Test bars pretreated for a period of less than 4 minutes either possessed a non-uniform conversion coating with shiny aluminum streaks appearing on the surface of the test bars or retained a residual oxide coating. Nickel coatings deposited on these bars blistered or failed to adhere to the aluminum substrate, With treatment times in excess of 7 /2 minutes, the conversion coatings formed were nonadherent and the nickel coatings deposited thereon were rough, blistered and peeled from the aluminum substrate.
Example 2 Repetition of the procedure of Example 1 substituting electrolytic nickel for electroless nickel yields comparable results, though the time to form an initial, complete deposit was substantially increased.
Example 3 The procedure of Example 1 was repeated with time of treatment maintained constant at 6 minutes and normality of the hydrochloric acid solution ranging between 0.1 and 12.0. It was found that light grey, adherent, conversion coatings were formed on bars immersed in hydrochloric acid solutions having a normality ranging between about 3.0 and 5.0. A nickel coating deposited on these test bars were adherent, did not peel and did not show blistering when quenched. Nickel coatings deposited on test bars treated with hydrochloric acid solutions having a normality below 3.0 or above 5.0 were blistered or nonadherent.
/ Example 4 The procedure of Example 1 was repeated with a hydrochloric acid solution maintained at 90 F., all other conditions remaining the same. The treatment time required to obtain optimum results varied between 3 /2 and 5 /2 minutes,
ture for a period of 5 minutes, rinsed and dried. It was then allowed to stand in air for a period in excess of 48 hours and then plated using an electroless nickel solution. The nickel coating was found to have excellent appearance, was free of blisters and voids following quenching and did not peel from the aluminum substrate upon breaking of the test bar.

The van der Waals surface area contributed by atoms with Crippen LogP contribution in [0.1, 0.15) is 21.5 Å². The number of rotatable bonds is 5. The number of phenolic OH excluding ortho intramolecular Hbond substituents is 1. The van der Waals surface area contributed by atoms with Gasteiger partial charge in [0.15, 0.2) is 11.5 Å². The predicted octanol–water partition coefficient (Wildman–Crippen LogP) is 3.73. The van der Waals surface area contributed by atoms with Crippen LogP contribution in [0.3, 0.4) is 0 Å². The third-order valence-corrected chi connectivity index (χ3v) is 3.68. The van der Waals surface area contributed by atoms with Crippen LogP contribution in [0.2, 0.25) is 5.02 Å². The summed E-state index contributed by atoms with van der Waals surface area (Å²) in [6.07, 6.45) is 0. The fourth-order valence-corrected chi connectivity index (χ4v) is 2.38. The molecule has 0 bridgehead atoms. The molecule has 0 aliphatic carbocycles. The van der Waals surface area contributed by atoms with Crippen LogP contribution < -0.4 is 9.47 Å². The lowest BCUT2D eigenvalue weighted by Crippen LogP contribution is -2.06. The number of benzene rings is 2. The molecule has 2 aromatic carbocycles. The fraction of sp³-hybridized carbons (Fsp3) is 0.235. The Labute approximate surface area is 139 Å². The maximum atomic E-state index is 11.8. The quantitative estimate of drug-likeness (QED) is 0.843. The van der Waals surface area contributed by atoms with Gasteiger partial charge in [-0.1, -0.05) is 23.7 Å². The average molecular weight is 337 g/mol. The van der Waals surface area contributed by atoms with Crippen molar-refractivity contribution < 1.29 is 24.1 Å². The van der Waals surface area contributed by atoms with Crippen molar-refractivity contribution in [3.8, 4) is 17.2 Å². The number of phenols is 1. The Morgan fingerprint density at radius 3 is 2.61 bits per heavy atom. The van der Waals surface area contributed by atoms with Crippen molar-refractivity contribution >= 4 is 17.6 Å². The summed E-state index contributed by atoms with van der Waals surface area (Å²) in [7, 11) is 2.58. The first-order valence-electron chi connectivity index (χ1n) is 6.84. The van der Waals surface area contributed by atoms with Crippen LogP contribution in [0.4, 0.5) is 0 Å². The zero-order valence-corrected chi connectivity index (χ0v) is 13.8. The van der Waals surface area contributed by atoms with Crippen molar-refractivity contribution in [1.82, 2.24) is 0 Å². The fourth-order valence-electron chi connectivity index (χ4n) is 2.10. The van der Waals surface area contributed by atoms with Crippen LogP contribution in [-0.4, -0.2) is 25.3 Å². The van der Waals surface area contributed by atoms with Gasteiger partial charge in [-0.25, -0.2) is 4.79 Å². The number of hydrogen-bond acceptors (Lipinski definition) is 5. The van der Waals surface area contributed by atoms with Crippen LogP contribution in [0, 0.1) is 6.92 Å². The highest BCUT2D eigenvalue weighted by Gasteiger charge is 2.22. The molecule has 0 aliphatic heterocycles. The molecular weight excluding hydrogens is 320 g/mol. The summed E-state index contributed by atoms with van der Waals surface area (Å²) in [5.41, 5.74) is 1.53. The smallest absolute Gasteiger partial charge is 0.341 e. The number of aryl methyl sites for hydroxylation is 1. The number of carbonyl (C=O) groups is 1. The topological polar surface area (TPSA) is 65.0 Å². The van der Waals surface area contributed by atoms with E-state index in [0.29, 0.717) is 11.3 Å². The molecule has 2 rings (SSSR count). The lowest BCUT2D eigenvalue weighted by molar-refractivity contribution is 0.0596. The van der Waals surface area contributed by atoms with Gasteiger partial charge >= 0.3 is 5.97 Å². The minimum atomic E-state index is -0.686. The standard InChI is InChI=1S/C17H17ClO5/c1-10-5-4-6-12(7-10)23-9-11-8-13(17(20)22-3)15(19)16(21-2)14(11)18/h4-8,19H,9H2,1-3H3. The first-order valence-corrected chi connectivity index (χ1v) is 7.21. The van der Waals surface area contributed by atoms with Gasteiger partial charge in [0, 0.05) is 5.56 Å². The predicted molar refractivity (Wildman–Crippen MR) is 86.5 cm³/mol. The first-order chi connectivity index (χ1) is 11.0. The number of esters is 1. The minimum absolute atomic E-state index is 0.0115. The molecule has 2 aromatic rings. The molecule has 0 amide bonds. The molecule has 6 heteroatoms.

Example 6 The procedure of Example 5 was repeated, but the surface of the test bar following treatment in hydrochloric acid solution and exposure to the atmosphere for a period of time in excess of 48 hours was subjected to electron beam microanalyses as follows:
A beam of electrons is accelerated with a high potential and focused by means of an electro-magnetic lense to a diameter of about 1 micron at the surface of the specimen. The specimen acts as a primary source of X-rays. A continuous or white spectrum is produced as well as fluorescent X-rays characteristic of the elements excited by the electron beam. A chemical analysis of the excited areas is afforded by analysis of the characteristic X-ray line by means of a single crystal X-ray spectrometer. Two curved mica crystal focusing spectrometers employing flow-proportional counter were set up to record the characteristic X-ray spectrum in the 0.5 to 10 A. wavelength range (U through Mg). In addition, one of the mica crystals was lead stearate coated to extend the analytical capability through boron.
A portion of each surface was scraped in order to expose the substrate. The sample was then inserted into the microanalyzer.
With the spectrometer aligned to record wavelengths characteristic of chlorine, the electron beam was positioned on the treated surface and exposed substrate with the available X-ray intensities being recorded. Chlorine was not detectable within the detectability limit of about 0.05 w./o.
The spectrometer was then aligned to record wavelength characteristics for oxygen. Analysis failed to detect a layer of oxide film on the surface of the aluminum.
Example 7 The procedure of Example 6 was repeated with a test bar prepared from a No. 6061 aluminum alloy. The results obtained are illustrated in the drawing wherein curve A is a representation of spectral pattern for the aluminum substrate scraped clean of the conversion coating; curve B is a representation of the spectral analysis of the conversion coating; and curve C is a representation of the spectral analysis of the conversion coating, in powder form, scraped from the test bar.
The curves indicate that the conversion coating is richer in alloying elements than the aluminum substrate and a comparison of curve A with curve C for silicon indicates that there is a substantial increase in the quantity of silicon in the conversion coating.
Example 8 The procedure of Example 6 was repeated with the substitution of a 3.0 N solution of hydrobromic acid for hydrochloric acid. Spectral analysis failed to detect the presence of oxygen in the conversion coating while showing a substantial increase in silicon content.
Example 9 Test bars of various aluminum alloys were prepared following the procedures of Example 1 and were immersed in 3.5 N hydrochloric acid solution. Plating was accomplished using an electroless nickel solution. The alloys treated and the treatment times are set forth in the following tables:
Pretreatment time Alloy: (min) at 80 F. 3003 2.5 2024 4.5 5052 9.0 6061 2.5 7075 3.5
All nickel coatings were smooth, did not blister when quenched and did not peel from the aluminum substrate.
Example 10 Repetition of Example 9 with the substitution of an electrolytic aluminum having less than 0.01 percent lIllpurities failed to produce a conversion coating. An oxide film formed on the aluminum surface within one hour of treatment with hydrochloric acid and an electroless nickel coating failed to bond to the aluminum substrate.